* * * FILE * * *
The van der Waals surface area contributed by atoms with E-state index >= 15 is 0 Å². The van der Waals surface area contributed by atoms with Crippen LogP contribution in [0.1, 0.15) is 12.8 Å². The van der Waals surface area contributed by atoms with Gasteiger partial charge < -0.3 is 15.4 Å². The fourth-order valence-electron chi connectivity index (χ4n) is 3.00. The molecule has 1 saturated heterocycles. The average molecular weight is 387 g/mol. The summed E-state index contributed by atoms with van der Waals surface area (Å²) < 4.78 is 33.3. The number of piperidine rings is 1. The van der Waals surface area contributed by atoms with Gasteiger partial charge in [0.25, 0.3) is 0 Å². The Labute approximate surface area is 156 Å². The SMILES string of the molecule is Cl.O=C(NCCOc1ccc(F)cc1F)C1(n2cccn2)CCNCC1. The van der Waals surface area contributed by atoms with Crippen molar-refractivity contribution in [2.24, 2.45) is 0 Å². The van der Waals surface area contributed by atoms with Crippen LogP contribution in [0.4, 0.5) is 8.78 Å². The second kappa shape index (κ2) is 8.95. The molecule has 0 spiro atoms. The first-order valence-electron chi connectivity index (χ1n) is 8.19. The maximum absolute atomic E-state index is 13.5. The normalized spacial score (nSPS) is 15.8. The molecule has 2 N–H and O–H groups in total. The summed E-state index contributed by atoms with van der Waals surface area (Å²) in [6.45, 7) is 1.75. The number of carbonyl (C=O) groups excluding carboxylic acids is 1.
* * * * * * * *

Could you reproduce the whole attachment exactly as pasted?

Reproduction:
The van der Waals surface area contributed by atoms with E-state index >= 15 is 0 Å². The van der Waals surface area contributed by atoms with Crippen LogP contribution in [0.1, 0.15) is 12.8 Å². The van der Waals surface area contributed by atoms with Gasteiger partial charge < -0.3 is 15.4 Å². The fourth-order valence-electron chi connectivity index (χ4n) is 3.00. The molecule has 1 saturated heterocycles. The average molecular weight is 387 g/mol. The summed E-state index contributed by atoms with van der Waals surface area (Å²) < 4.78 is 33.3. The number of piperidine rings is 1. The van der Waals surface area contributed by atoms with Gasteiger partial charge in [0.25, 0.3) is 0 Å². The Labute approximate surface area is 156 Å². The SMILES string of the molecule is Cl.O=C(NCCOc1ccc(F)cc1F)C1(n2cccn2)CCNCC1. The van der Waals surface area contributed by atoms with Crippen molar-refractivity contribution in [2.24, 2.45) is 0 Å². The van der Waals surface area contributed by atoms with Crippen LogP contribution in [0.4, 0.5) is 8.78 Å². The second kappa shape index (κ2) is 8.95. The molecule has 0 spiro atoms. The first-order valence-electron chi connectivity index (χ1n) is 8.19. The maximum absolute atomic E-state index is 13.5. The normalized spacial score (nSPS) is 15.8. The molecule has 2 N–H and O–H groups in total. The summed E-state index contributed by atoms with van der Waals surface area (Å²) in [6.45, 7) is 1.75. The number of carbonyl (C=O) groups excluding carboxylic acids is 1.